"The U.S. is going to lose more jobs than it gains. No question about it."
American smelters produced 740,000 tonnes of aluminum last year. Vasquez forecasts U.S. production of 840,000 tonnes this year, and close to a million the year after. But the U.S. imported 2,760,000 tonnes last year from Canada.
"The U.S. needs Canadian production," said Vasquez.
Big players are insulated
Jean Simard, president of the Aluminum Association of Canada, agrees.
"Tomorrow, they (U.S. buyers) still need that same metal. They're just going to pay more for it," he told CBC.
"The primary producers, the Alcoas, Rio Tintos and Alouettes who own the ten smelters that export about 90 per cent of their capacity to the U.S., are actively involved in totally integrated value chains in the automotive, aerospace and consumer goods industries in the US, so they will maintain their channels."
Simard said that the increase in metal prices will be passed on to American consumers through everything from cars to beer cans.
"This is like a spiral of inflation that's beginning, and it will be to the detriment of the whole U.S. economy."
Even if they ramped up production to maximum capacity, Vasquez said, U.S. smelters probably could only add about 2,000 jobs. He predicts the tariff will cause between 23,000 and 90,000 direct job losses in manufacturing.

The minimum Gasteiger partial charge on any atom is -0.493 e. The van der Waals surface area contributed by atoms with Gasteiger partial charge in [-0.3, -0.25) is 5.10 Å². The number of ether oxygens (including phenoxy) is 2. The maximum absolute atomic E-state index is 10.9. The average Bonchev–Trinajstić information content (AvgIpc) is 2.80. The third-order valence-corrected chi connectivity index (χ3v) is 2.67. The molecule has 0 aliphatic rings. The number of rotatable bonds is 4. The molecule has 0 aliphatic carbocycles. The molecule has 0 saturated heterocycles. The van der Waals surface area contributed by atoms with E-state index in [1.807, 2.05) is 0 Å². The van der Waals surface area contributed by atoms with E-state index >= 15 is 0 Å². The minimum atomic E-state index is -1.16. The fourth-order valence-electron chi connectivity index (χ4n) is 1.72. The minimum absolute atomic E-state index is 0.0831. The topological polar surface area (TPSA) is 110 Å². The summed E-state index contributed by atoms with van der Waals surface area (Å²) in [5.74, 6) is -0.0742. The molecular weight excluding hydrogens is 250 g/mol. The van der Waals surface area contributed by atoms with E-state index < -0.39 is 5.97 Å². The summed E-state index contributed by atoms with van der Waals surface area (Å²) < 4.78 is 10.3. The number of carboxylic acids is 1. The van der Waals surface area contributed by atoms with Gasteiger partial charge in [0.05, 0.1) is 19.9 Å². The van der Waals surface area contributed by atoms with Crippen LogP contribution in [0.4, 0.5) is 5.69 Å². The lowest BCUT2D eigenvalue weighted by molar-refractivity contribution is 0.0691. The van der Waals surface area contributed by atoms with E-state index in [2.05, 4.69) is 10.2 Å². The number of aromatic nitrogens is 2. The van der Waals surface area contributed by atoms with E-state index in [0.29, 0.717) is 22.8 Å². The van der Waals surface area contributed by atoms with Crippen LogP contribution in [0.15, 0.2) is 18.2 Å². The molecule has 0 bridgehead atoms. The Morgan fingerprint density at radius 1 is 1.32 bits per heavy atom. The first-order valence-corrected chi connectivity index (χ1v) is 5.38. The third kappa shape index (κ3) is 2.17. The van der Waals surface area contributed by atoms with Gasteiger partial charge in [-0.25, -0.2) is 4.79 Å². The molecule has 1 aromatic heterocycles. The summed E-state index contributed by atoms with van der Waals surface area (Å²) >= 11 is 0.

And he said the threat of tariffs has contributed already to a sharp rise in the price of aluminum on the London Metals Exchange — meaning more profits for Canadian companies.
"The price the Canadian producers were getting last year prior to the duty is lower than the price they're getting today, even with the duties."
Scrap will 'cannibalize' any gains
But meagre as the gains appear to be for the U.S. job market, Vasquez said a secondary effect that will kick in as the market adjusts to higher prices will wipe even those jobs out.
Aluminum is one of the world's most recycled products. Scrap accounts for most aluminum production. Primary aluminum from smelters merely makes up the shortfalls.
Vasquez said that rising prices always prompt a great effort to recover scrap.
"We estimate that the 10 per cent duty alone will generate close to one million tons of additional scrap recovery, which will displace about 800,000 tonnes of primary aluminum."
"The bottom-line intention of this duty is the restart of all of the idle smelters in the U.S., but what this is going to do really is incentivize more generation of scrap, which is going to unwind over the next 24 months any smelter restart. Because the more scrap you generate, the more primary aluminum production you cannibalize or destroy."
As the demand for primary aluminum declines, the least-efficient producers will be the first to suffer. That means U.S. producers.
Eventually, Simard said, Canadian producers could end up sharing some of the cost of the tariff with their partners along the supply chain. But U.S. dependence on Canadian aluminum will not diminish, and rising aluminum prices seem likely to handsomely compensate Canadian smelters for any loss they incur down the road.
Vasquez said he believes the end-user — the American consumer — will continue to absorb the cost of the tariff.
Both he and Simard agree on one thing: this aluminum tariff is best understood as a new tax on U.S. manufacturers and consumers, rather than a killer blow to Canada's modern and efficient aluminum industry.